A Bill of Mortality published at the plague’s peak included the following as cause of death: Aged, 43. Burnt in his bed by a candle, 1. Constipation, 134. Flox and Smallpox, 5. Frighted, 3. Falling from a belfry, 1. Kingsevil, 2. Lethargy, 1. Rickets, 17. Rising of the Lights, 11. Scurvy, 2. Spotted Fever, 101. Stillborn, 17. Teeth, 121. Winde, 3. Wormes, 15. Plague, 7,165.

Males christened that week, 95; females, 81. Males buried, 4,095; females, 4,202. Parishes clear of the plague, 4. Parishes infected, 126. Many people returned to London in December 1665. However, members of parliament did not return until the following spring.

Welsh Football Legends

Walley Barnes was born on 16 January 1920 in Brecon, Wales. His parents were English. They were living in Brecon because Walley’s father, Edward, an army physical education instructor and footballer, was stationed with the South Wales Borderers.

Walley’s footballing career began during the Second World War. Initially, he played inside-forward for Southampton making 32 appearances between 1941 and 1943, scoring 14 goals. Walley’s impressive strike rate attracted the attention of Arsenal and he signed for the London club in September 1943.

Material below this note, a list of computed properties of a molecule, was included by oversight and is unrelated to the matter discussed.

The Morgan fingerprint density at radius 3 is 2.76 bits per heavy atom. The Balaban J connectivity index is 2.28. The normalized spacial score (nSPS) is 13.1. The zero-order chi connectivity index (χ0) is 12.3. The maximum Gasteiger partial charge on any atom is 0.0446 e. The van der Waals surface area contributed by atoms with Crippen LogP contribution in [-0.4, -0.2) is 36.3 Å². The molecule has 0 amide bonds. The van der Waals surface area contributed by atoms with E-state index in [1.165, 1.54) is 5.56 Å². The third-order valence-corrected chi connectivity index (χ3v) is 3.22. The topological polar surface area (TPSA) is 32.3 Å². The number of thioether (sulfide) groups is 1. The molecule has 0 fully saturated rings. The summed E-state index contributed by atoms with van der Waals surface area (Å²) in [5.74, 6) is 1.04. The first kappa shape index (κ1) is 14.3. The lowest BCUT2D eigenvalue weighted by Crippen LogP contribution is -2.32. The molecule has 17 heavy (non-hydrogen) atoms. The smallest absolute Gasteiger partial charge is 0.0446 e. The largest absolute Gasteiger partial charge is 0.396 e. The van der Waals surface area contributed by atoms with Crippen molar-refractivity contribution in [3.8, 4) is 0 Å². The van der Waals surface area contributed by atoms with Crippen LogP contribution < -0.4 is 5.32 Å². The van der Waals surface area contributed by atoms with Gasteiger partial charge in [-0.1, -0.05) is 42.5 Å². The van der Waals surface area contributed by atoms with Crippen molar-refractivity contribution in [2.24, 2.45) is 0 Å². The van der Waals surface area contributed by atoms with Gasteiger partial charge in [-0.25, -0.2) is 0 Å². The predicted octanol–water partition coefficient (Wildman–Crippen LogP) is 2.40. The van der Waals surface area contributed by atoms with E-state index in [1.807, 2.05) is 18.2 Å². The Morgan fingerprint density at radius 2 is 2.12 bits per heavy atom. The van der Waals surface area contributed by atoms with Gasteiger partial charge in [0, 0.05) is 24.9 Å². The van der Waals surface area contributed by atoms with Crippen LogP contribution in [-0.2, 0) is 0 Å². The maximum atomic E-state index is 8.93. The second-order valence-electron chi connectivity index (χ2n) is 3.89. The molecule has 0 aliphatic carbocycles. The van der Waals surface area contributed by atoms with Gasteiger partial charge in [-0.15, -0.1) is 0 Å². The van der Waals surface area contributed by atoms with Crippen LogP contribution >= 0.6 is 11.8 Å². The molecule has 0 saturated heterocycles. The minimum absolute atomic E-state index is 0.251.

At a time of ‘make do and mend’ footballers were versatile too. He played in virtually every position, including goalkeeper. In 1944 a serious knee injury threatened his career and an early retirement seemed a distinct possibility. However, Walley recovered, played in the reserves and forced his way back into first-team reckoning.

On 9 November 1946, Walley made his league debut for Arsenal against Preston North End. By 1946 he’d settled into his regular position of left-back. He won praise for his assured performances, his skilful distribution and his uncanny ability to cut out crosses.